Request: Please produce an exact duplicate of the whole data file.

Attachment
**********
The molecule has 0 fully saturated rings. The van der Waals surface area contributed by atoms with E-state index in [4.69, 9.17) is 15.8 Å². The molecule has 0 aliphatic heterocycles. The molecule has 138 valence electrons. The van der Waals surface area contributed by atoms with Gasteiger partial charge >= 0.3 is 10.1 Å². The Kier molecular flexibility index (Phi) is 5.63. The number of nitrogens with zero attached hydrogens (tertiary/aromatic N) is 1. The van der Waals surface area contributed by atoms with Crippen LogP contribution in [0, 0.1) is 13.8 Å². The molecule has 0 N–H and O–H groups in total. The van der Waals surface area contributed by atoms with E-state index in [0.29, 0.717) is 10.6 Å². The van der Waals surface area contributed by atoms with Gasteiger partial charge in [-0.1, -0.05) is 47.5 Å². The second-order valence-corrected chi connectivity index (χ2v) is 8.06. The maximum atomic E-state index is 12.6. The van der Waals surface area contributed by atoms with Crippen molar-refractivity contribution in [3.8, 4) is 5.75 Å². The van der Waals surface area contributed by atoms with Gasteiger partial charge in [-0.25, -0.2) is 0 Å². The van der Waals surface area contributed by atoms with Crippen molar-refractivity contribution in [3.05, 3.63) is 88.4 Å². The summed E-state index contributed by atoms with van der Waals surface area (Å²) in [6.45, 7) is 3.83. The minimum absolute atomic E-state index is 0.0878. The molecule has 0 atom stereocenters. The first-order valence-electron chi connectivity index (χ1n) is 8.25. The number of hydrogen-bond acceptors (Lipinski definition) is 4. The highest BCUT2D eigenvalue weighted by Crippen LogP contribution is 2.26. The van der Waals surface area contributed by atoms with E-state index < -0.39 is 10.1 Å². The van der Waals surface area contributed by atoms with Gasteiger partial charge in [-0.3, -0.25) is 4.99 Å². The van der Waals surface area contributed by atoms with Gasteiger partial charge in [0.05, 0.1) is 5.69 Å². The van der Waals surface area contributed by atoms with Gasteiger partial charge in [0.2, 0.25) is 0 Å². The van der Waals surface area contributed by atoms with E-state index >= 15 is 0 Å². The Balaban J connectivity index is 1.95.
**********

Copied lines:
The molecule has 0 fully saturated rings. The van der Waals surface area contributed by atoms with E-state index in [4.69, 9.17) is 15.8 Å². The molecule has 0 aliphatic heterocycles. The molecule has 138 valence electrons. The van der Waals surface area contributed by atoms with Gasteiger partial charge >= 0.3 is 10.1 Å². The Kier molecular flexibility index (Phi) is 5.63. The number of nitrogens with zero attached hydrogens (tertiary/aromatic N) is 1. The van der Waals surface area contributed by atoms with Crippen LogP contribution in [0, 0.1) is 13.8 Å². The molecule has 0 N–H and O–H groups in total. The van der Waals surface area contributed by atoms with E-state index in [0.29, 0.717) is 10.6 Å². The van der Waals surface area contributed by atoms with Gasteiger partial charge in [-0.1, -0.05) is 47.5 Å². The second-order valence-corrected chi connectivity index (χ2v) is 8.06. The maximum atomic E-state index is 12.6. The van der Waals surface area contributed by atoms with Crippen molar-refractivity contribution in [3.8, 4) is 5.75 Å². The van der Waals surface area contributed by atoms with Gasteiger partial charge in [-0.25, -0.2) is 0 Å². The van der Waals surface area contributed by atoms with Crippen molar-refractivity contribution in [3.05, 3.63) is 88.4 Å². The summed E-state index contributed by atoms with van der Waals surface area (Å²) in [6.45, 7) is 3.83. The minimum absolute atomic E-state index is 0.0878. The molecule has 0 atom stereocenters. The first-order valence-electron chi connectivity index (χ1n) is 8.25. The number of hydrogen-bond acceptors (Lipinski definition) is 4. The highest BCUT2D eigenvalue weighted by Crippen LogP contribution is 2.26. The van der Waals surface area contributed by atoms with E-state index < -0.39 is 10.1 Å². The van der Waals surface area contributed by atoms with Gasteiger partial charge in [-0.3, -0.25) is 4.99 Å². The van der Waals surface area contributed by atoms with Gasteiger partial charge in [0.05, 0.1) is 5.69 Å². The van der Waals surface area contributed by atoms with Gasteiger partial charge in [0.2, 0.25) is 0 Å². The van der Waals surface area contributed by atoms with E-state index >= 15 is 0 Å². The Balaban J connectivity index is 1.95.